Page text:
A striking number of top directors seem not to have confused Keanu with Ted at all. To Stephen Frears (Dangerous Liaisons), Lawrence Kasdan (I Love You to Death), Kathryn Bigelow (Point Break), Ron Howard (Parenthood), Gus Van Sant (My Own Private Idaho), Kenneth Branagh (Much Ado About Nothing), Francis Ford Coppola (Bram Stoker's Dracula), and Benardo Bertolucci (Little Buddha), among others, Keanu radiates a visceral, emotional intelligence found only in the best natural actors. He has character -- an old-fashioned moral imperative that shines through in every role -- wrapped around a core of reserve of feelings withheld. Above all, he's a risktaker, gamely plunging into wildly different roles without a thought for the exigencies of image. "He's a brave, resilient actor who takes the knocks and plaudits with equal grace," says Kenneth Branagh. "As a result, he just gets better and better."
A Walk in the Clouds is Keanu's best work yet. The plot concerns a soldier who meets a tearful woman on a train and learns she's pregnant out of wedlock, heading home to face the certain wrath of her father, a wealthy vineyard owner. The soldier gallantly volunteers to pose as her husband for a night, meeting her parents, sleeping on the floor of her bedroom, then ducking out before dawn -- so the baby will seem legitimate. Soon, of course, he's picking grapes and locking eyes with his new love across the vines.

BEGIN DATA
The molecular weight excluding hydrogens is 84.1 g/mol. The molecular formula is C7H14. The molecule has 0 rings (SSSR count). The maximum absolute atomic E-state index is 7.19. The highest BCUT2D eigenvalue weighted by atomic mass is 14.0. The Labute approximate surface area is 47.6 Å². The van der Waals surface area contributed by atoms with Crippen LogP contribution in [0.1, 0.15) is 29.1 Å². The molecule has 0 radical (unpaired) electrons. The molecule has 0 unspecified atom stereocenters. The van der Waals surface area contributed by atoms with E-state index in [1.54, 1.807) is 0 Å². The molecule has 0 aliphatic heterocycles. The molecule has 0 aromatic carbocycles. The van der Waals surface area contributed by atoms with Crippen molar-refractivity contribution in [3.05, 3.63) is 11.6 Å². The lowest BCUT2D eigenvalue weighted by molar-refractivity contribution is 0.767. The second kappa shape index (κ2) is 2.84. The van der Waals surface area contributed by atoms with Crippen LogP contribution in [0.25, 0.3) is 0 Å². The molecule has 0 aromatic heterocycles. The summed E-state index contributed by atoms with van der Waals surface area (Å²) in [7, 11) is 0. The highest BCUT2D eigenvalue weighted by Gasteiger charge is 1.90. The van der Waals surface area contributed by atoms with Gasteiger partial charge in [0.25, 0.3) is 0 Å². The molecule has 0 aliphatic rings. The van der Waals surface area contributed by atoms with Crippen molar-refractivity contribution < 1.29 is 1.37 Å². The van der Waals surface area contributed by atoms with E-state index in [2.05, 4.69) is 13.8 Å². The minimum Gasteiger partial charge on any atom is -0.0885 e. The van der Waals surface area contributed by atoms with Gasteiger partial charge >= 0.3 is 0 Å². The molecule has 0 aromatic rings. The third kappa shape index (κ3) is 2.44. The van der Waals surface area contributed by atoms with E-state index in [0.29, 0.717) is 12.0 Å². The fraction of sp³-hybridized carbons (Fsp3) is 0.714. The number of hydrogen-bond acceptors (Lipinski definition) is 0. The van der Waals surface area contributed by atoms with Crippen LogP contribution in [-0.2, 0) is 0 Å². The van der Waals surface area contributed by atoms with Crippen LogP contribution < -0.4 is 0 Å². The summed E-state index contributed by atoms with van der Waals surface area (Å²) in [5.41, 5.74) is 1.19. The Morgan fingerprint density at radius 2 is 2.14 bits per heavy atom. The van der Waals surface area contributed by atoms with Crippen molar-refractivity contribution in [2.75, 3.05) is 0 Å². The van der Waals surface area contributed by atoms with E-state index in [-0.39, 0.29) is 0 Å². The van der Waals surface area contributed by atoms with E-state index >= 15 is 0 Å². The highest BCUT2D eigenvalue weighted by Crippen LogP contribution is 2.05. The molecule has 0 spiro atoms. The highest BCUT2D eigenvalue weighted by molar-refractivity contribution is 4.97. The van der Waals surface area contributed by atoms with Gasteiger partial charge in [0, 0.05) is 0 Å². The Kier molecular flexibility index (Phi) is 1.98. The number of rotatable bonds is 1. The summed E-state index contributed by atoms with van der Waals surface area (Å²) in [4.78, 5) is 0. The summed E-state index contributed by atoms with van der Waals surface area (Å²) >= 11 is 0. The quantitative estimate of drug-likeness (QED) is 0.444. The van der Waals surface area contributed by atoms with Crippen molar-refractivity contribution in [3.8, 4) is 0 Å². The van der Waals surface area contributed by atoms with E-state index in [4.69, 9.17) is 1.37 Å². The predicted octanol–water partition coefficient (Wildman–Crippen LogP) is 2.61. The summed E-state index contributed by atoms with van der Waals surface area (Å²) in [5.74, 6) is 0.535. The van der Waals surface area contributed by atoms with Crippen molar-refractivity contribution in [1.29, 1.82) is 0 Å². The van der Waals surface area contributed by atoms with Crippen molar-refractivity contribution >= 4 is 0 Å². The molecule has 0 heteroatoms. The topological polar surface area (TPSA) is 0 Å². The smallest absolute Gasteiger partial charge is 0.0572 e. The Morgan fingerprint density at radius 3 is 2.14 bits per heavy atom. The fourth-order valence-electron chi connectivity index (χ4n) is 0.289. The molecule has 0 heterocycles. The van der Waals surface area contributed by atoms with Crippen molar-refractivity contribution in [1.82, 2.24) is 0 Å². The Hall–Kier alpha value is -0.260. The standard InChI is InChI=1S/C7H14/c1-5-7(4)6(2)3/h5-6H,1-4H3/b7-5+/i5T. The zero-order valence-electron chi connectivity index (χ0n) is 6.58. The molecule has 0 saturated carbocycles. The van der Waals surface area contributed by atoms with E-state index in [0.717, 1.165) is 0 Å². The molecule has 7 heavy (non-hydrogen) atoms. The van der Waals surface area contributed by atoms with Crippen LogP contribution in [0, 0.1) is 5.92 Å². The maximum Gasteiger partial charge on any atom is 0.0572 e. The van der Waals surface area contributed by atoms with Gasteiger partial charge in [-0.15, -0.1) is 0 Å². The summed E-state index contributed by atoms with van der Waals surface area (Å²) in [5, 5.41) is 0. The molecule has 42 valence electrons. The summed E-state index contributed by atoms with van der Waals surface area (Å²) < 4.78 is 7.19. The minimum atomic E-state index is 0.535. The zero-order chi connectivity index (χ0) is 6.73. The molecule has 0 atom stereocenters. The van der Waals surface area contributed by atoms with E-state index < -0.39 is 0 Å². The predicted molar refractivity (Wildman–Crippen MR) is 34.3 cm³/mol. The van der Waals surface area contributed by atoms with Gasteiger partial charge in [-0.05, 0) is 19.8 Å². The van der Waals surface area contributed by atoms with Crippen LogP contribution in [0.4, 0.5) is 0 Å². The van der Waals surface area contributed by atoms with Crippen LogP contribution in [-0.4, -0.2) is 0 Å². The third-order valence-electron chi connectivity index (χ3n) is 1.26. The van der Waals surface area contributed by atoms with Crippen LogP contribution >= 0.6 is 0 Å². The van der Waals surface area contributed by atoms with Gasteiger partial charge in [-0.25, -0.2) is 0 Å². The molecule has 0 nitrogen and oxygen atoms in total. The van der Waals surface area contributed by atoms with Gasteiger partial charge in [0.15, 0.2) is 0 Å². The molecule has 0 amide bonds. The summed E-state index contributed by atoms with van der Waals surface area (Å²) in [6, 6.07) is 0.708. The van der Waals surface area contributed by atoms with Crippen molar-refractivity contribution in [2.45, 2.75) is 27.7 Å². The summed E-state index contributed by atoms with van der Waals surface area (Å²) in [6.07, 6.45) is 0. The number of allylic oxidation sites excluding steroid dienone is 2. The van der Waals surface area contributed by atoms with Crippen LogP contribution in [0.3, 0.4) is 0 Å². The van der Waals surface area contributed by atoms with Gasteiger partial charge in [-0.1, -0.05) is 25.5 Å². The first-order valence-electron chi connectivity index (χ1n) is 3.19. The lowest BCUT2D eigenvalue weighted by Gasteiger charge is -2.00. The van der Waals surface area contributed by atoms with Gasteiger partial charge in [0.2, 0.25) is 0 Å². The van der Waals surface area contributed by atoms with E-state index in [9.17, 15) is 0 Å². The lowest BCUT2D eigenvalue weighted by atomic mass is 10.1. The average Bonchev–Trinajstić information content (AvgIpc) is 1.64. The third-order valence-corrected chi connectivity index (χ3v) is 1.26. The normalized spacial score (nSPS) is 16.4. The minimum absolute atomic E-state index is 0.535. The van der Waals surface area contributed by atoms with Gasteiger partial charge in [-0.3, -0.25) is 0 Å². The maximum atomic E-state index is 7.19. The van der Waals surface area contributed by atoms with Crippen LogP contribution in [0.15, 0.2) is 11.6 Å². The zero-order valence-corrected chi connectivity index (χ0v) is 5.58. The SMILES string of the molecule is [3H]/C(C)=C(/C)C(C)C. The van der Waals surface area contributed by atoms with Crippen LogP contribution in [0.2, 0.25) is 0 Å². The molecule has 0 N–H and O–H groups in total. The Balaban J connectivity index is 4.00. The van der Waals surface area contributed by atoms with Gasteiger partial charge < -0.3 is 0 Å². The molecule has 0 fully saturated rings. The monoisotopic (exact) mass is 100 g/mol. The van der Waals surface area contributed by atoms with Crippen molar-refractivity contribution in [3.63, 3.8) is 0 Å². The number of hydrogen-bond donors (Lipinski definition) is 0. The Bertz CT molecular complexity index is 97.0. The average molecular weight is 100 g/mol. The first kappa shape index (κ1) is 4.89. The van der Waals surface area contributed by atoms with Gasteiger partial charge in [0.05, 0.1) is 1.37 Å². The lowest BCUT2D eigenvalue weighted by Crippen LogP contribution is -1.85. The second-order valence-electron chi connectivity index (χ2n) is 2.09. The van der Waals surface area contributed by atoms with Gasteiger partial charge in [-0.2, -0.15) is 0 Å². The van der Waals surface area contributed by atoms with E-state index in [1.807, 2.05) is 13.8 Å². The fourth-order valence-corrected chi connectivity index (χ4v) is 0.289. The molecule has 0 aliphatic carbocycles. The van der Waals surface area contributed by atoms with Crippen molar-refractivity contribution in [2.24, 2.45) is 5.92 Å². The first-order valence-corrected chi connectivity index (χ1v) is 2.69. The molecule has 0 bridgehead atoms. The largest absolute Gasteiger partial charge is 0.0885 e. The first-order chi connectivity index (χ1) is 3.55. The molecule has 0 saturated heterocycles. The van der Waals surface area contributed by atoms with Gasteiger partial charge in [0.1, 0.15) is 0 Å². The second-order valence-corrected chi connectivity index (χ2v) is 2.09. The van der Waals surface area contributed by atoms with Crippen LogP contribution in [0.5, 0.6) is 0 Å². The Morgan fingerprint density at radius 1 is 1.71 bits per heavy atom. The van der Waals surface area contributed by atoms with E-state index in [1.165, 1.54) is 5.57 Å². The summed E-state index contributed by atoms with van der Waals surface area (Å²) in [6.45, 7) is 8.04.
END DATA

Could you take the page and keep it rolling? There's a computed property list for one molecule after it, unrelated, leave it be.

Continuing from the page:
Director Alfonso Arau (Like Water for Chocolate) made the movie as a passion play tinged with magical realism. "I said [to Keanu], 'You can play a very romantic character if you want,'" Arau recalls. "'How much do you want to work?"' Keanu, the director felt, had the rectitude of a returning war hero, but too much innocence. "I said, 'Keanu, you are going to have to interpret as a grown man, as opposed to an adolescent."' Which meant conveying not only more maturity but also passion. "You can feel that he has all these emotions below the skin," says Arau, "so I had to open the door for them."